With the year being 2012, Bob from Emmerdale was planning to run the London Marathon as one of the Olympic rings - specifically the green one - to raise money for Leukaemia and Lymphoma Research. Four of his hardy chums were going to be the remaining colours, yellow, red, black and blue, except they were forced to abandon under the threat of legal action. The International Olympic Committee, highly protective of its trademarks and sponsors’ rights, threatened to sue Tony and his charity if they went ahead. Feeling like a naughty schoolboy he backed down and instead ran the race... as a naughty schoolboy.

We were discussing the merits of mankinis back in 2009, in vogue after Sacha Baron Cohen started poking a bit of fun at anyone ready to take offence.

I nodded in agreement. He had bought the beers and I didn’t want to come across as a spoilt Borat. Plus, he looked like he might punch me.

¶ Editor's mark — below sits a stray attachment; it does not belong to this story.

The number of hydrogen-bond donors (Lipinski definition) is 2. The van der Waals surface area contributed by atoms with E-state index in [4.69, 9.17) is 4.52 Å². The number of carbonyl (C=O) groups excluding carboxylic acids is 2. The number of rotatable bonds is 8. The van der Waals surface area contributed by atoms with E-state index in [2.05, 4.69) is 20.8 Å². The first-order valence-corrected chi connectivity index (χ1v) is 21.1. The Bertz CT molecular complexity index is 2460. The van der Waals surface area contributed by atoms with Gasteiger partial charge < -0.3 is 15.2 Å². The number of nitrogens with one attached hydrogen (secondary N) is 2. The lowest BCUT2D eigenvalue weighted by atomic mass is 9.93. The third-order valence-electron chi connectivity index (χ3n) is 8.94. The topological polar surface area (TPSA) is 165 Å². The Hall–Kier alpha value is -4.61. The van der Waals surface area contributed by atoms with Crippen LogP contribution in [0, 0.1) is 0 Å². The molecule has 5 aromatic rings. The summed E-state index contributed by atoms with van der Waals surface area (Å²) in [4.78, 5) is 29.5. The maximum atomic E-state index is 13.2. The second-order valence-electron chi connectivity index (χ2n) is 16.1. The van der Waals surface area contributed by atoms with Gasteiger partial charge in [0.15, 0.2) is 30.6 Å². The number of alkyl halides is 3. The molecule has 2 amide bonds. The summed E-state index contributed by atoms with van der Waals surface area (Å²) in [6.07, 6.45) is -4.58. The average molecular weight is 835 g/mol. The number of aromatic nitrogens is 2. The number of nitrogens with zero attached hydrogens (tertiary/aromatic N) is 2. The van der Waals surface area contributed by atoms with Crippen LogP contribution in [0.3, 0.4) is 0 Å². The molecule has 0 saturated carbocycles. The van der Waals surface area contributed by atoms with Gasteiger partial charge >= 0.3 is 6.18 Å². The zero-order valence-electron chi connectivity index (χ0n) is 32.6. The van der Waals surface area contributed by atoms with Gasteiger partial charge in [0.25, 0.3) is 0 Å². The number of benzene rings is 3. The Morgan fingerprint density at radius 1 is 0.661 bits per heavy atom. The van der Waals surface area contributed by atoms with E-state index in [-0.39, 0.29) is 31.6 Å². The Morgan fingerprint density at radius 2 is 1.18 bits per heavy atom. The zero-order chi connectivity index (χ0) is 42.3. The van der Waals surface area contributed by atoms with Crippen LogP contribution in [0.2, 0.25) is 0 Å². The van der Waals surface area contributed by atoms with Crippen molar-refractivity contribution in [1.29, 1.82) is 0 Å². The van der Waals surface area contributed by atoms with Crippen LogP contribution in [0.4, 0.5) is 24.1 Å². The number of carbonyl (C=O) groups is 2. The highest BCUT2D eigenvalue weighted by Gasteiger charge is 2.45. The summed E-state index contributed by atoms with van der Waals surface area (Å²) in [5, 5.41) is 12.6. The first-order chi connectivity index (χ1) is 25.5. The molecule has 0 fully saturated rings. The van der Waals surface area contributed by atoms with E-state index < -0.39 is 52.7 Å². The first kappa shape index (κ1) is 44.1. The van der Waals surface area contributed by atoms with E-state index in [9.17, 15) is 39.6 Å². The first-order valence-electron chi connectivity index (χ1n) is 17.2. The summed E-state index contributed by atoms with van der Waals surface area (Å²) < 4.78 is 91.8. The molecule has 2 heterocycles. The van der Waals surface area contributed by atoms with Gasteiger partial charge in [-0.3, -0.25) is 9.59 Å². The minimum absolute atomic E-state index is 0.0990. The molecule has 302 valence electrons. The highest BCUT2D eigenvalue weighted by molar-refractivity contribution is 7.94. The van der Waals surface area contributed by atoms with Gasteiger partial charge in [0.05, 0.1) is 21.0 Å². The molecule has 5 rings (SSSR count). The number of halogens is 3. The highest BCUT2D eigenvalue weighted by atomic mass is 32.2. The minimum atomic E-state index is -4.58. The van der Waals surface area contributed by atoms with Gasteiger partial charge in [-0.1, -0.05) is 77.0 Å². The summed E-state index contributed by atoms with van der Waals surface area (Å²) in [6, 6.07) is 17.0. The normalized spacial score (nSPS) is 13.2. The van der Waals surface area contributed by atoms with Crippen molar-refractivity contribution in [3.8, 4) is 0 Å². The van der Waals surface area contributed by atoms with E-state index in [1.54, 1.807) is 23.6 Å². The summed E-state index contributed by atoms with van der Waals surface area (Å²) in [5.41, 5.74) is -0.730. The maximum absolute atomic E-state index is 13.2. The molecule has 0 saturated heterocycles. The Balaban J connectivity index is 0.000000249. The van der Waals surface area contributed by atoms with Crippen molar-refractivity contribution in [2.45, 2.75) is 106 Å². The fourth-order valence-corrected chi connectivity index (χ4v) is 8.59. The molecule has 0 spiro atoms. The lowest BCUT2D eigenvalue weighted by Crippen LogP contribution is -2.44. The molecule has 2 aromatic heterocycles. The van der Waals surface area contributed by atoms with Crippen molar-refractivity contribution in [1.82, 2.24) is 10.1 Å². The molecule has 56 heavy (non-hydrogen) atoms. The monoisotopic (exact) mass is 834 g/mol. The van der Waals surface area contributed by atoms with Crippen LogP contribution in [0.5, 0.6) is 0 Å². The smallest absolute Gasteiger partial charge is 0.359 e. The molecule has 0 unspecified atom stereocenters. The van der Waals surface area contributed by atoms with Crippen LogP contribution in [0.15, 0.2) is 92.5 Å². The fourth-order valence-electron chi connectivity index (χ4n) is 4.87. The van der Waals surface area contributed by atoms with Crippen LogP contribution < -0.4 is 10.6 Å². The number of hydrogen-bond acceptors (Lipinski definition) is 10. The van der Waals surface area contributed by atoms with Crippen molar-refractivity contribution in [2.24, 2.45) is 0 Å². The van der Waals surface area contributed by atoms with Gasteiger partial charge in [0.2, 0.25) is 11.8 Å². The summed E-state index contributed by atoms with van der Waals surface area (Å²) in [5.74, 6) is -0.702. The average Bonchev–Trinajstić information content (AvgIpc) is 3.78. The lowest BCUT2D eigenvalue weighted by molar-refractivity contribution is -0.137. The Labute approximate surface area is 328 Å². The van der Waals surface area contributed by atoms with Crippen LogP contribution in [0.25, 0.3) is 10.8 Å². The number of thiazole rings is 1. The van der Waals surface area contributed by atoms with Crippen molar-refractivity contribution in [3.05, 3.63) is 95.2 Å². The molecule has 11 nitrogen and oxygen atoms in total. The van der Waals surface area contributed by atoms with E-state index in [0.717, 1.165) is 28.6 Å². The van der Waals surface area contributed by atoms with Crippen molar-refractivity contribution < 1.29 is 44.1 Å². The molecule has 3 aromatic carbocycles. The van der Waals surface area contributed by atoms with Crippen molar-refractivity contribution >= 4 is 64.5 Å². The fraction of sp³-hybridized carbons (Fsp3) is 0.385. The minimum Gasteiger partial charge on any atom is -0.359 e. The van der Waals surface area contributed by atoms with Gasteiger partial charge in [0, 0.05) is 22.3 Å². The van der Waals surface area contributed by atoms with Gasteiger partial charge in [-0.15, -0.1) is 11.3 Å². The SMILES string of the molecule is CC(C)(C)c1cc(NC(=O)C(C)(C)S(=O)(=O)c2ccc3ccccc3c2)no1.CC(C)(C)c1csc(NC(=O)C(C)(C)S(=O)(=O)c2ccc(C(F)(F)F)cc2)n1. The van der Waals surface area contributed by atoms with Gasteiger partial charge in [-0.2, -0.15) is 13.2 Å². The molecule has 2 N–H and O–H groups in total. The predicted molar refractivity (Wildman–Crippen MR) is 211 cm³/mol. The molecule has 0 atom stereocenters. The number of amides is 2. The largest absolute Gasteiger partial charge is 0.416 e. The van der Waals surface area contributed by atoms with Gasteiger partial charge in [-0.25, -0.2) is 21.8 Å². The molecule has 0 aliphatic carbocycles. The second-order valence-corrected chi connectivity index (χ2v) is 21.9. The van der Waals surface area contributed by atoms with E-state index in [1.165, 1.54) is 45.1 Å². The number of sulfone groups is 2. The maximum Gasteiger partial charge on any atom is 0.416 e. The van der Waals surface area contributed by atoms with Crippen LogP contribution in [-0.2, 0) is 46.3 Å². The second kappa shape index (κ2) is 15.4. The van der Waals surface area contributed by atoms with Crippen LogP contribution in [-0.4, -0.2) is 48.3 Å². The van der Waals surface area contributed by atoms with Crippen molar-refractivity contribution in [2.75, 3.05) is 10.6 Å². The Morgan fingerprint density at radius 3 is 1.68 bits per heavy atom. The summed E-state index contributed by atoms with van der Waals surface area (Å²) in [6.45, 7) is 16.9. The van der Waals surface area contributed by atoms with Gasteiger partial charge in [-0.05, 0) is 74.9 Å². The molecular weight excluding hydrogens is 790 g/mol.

It’s one of the few things I can remember from what amounted to a day trip from Gatwick to the Chinese border.

I was mixing with the Three Lions most loyal supporters ahead of a World Cup qualifier played out in some old Soviet-style stadium in Almaty, with stands set back so far you needed binoculars to follow the action.

Fabio Capello’s tactics required some fathoming too, but despite the cautioning words of my fellow weary traveller, I do remember seeing a smattering of fancy dress, including some fella in a horse’s head and Emile Heskey in an England shirt.

I’ve never quite understood why, but the need for silly costumes seems to resonate with the British psyche.

Whether its lure leads to charity fundraising or vice versa, every year thousands get dolled up to trot out distances from 5km to 26.2miles and more whilst raising millions for good causes.

The Run4Life cancer-fighting women don silly wigs, Moonwalkers have acid pink bras and the Virgin London Marathon turns into a carnival of three-metre tall robots, leprechauns and crawling snails. Who won? Who cares, let’s just gawp at a foam Big Ben crossing Tower Bridge.